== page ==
Named European Cultural Capital in 2013, the southern French port city of Marseille has long been a crossroads for arts and cultures from the East and West, Africa and Europe. So it was a fitting locale for the traveling exhibition of SVA subway posters, “Underground Images,” which was on view this month as part of a weeklong exploration of ethics in design and artistic influence on a global scale.
Entitled “New York – Sarajevo – Marseille: Activism in Poster Design,” the project was hosted by the Villa Méditeranée, a new cultural center on Marseille’s waterfront dedicated to dialogue among Mediterranean peoples. The program drew artists, designers, students and design aficionados from around France as well as Bosnia-Herzegovina, Canada, Poland and the United States.
“Applying one’s talent in the service of people’s profound diversity and common humanity is, for the designer, an act of overcoming differences and promoting mutual understanding, and expression of memory, hope and peace,” explains François Caspar, the project’s lead organizer and president of the Alliance française des designers (France’s premiere professional association for design), in the written introduction to the show.
SVA’s subway campaign was launched by the late Silas H. Rhodes shortly after he founded the College. In his welcome at the opening reception, SVA Executive Vice President Anthony P. Rhodes, creative director for the posters since 2007 and curator of the “Underground Images” exhibition, observed of the College’s growth in the ensuing years, that “neither my father, nor anyone else, could have envisioned what we have become.” He went on to say, “The subway posters advertise our offerings, but [for New York’s commuters] they are also a daily reminder of the importance art plays in all our lives.” Rhodes was joined in welcoming visitors to the exhibition by Marianne Cat, design director at la Chambre de Commerce et d’Industrie Marseille (Marseille’s Chamber of Commerce); Bosnian-born designer Cedomir Kostovic; and Caspar.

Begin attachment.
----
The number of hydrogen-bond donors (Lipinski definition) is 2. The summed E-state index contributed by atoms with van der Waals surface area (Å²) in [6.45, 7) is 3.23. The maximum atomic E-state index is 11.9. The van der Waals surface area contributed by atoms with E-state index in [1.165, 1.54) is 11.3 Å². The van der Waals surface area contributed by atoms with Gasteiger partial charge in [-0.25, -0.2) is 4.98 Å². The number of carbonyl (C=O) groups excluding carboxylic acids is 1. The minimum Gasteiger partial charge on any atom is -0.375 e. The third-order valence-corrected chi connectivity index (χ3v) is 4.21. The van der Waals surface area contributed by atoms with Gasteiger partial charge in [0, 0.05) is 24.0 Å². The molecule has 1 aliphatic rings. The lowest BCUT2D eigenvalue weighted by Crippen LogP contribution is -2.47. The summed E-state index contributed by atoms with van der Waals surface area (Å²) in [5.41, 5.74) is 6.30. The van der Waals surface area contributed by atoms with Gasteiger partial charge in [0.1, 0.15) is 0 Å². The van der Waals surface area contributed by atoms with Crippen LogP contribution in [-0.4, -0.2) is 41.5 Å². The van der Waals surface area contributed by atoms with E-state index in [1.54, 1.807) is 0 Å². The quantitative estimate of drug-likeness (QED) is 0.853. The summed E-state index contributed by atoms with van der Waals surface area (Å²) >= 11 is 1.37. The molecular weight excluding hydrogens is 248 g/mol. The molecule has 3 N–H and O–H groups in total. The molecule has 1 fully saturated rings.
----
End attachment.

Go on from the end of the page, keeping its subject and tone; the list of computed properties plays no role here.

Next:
Alongside the SVA subway posters, which were presented as a celebration of creativity and individual expression in a context normally reserved for commerce, was a parallel exhibition of 200+ posters that were assembled by American and Bosnian schools in an initiative entitled “Sarajevo 100,” which considered the city’s complicated history from the outbreak of World War I through the war in Bosnia-Herzegovina and beyond.
“Underground Images” and “Sarajevo 100” provided the backdrop for a two-day program of lectures by designers from France and abroad, and a screening of Wendy Keys’ acclaimed 2008 documentary about the legendary designer and SVA acting chairman Milton Glaser, To Inform and Delight. SVA Director of Communication Michael Grant gave a presentation on the College’s innovative programs and renowned faculty and alumni; SVA Galleries Director Francis Di Tommaso spoke about the history and context of the subway posters; and Mirko Ilic, a faculty member in the MFA Illustration as Visual Essay Department whose SVA subway poster “SVA: See the Possibilities” was on view, talked about his work and shared highlights from Design of Dissent, the 2005 book and exhibition he produced with Glaser. The exhibition also marked the debut of Ilic’s new poster, which pays tribute to the collective talent of the artists who created the previous 58 posters on view in “Underground Images.”
In addition to l’Alliance française des designers, SVA’s partners on the project in Marseille included la Région Provence-Alpes-Côte d’Azur, la Chambre de Commerce et d’Industrie Marseille and la Villa Méditerranée. Featuring 132 international graphic designers from 37 countries and 90 graphic designers from Sarajevo, “Sarajevo 100” was initiated by the Association of Applied Arts Artists and Designers of Bosnia and Herzegovina, the Gallery Collegium Artisticum, the Sarajevo Academy of Fine Arts and the Department of Art and Design of the Missouri State University-Springfield.
Images from top down: Villa Méditeranée; guests at the opening reception; Francis Di Tommaso and Mirko Ilic; Di Tommaso’s presentation, photo Carla Di Tommaso; François Caspar, Marianne Cat, Anthony P. Rhodes and Cedomir Kostovic at the opening reception for “New York – Sarajevo – Marseille: Activism in Poster Design.”